-- Hebrew Myths by Robert Graves and Raphael Patai (New York: Doubleday, 1964), pp 65-69.

Such an abundance of female offspring, then, made attacks by female succubi and maras much more frequent than those committed by male incubi (at least on unwilling victims, for at the height of the witch-hunting frenzy of the Middle Ages it was considered that witches “willingly and constantly” engaged in sexual acts with demonic incubi and even sought out incubi for these abominable pleasures).

But throughout ancient times and particularly during the Middle Ages, succubus attacks on innocent and otherwise righteous people were apparently very frequent. Attacks by the maras, the lesser female succubi who haunted the dreams of men, usually manifested in a less overtly sexual manner but were also a frequent complaint.

Those under attack by a succubus would wake up feeling a heavy weight upon their chest or abdomen and the movements of an unseen entity. As the attack progressed the entity would gradually begin to take on shape and form: invariably that of a phenomenally beautiful female with luxurious dark hair and hypnotically deep, dark eyes – a female of otherworldly perfection. Aroused and unable to resist the provocations of the female demon, the helpless victim had no choice but to submit to the consummation of the sex act. Afterwards, the victim would be left profoundly listless, drained of all energy and with only spare, dreamlike memories of the event. As the attacking succubus returned, night after night, the health of the victim would begin to wane and was, in extreme cases or in cases where intervention (such as religious ritual or exorcism) was too late, the victim could succumb to death.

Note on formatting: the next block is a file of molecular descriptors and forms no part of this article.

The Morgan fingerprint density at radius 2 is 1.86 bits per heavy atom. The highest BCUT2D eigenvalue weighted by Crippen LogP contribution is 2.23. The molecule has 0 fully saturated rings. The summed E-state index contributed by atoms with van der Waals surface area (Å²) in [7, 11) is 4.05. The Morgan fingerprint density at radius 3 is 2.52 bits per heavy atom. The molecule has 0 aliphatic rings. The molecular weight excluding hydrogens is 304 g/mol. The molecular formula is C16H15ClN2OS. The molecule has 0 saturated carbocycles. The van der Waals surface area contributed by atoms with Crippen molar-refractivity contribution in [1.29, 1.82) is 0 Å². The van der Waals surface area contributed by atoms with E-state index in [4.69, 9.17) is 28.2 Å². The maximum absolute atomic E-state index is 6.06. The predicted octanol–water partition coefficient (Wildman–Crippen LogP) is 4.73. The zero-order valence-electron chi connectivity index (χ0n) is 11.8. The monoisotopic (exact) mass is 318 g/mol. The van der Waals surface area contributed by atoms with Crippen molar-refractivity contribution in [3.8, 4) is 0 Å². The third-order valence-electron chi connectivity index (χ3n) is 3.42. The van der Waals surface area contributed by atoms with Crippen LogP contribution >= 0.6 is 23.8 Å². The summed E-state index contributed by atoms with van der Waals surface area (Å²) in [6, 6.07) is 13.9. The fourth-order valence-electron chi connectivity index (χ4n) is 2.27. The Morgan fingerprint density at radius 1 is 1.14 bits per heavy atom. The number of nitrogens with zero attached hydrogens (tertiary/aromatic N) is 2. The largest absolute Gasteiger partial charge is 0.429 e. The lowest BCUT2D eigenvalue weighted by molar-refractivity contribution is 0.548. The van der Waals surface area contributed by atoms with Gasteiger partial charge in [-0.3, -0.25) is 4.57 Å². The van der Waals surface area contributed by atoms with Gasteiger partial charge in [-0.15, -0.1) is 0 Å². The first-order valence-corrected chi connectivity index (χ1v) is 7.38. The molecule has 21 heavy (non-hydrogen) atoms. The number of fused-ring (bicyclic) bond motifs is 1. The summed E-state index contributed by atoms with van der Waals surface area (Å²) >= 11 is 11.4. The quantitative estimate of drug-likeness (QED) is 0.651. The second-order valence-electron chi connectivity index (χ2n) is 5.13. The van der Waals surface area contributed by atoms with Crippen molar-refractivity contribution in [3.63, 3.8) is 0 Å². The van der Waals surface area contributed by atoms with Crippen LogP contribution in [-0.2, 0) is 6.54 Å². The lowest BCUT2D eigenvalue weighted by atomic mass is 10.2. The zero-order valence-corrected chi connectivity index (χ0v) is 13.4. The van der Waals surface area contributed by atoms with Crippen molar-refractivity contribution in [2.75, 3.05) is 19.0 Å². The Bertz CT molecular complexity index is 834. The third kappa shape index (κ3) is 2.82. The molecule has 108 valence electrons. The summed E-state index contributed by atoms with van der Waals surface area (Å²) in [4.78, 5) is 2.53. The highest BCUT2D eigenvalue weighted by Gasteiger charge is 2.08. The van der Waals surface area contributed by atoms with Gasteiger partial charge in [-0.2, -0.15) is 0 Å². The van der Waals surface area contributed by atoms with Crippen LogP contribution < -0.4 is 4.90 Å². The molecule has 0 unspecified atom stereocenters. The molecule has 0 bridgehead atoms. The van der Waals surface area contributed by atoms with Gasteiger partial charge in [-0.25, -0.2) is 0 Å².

Lilith's children are called lilim. In the Targum Yerushalmi, the priestly blessing of Numbers vi. 26 becomes: 'The Lord bless thee in all thy doings, and preserve thee from the Lilim!' The fourth-century A.D. commentator Hieronymus identified Lilith with the Greek Lamia, a Libyan queen deserted by Zeus, whom his wife Hera robbed of her children. She took revenge by robbing other women of theirs.

-- Hebrew Myths by Robert Graves and Raphael Patai (New York: Doubleday, 1964), pp 65-69.

Although all succubi and maras, and their “brother” incubi, were considered to be the offspring of the ancient and feared Lilith, some were said to be so powerful as to be able to change their sex at will, rather than being confined to one specific gender in their species. Thus it was possible that one of Lilith’s demon children could attack and have sex with a man in order to collect his semen and then, transformed into a male incubus, could have sex with a female victim, impregnating her with the gathered seed. Even if the semen used passed from human male to human female, the mere intervention of the demonic agent caused the offspring of such unions to be unnatural. It was widely believed that deformed or crippled children, sets of twins (especially conjoined twins or the female of a pair of twins), and children born with teeth or a full head of hair were all products of abominable demonic unions.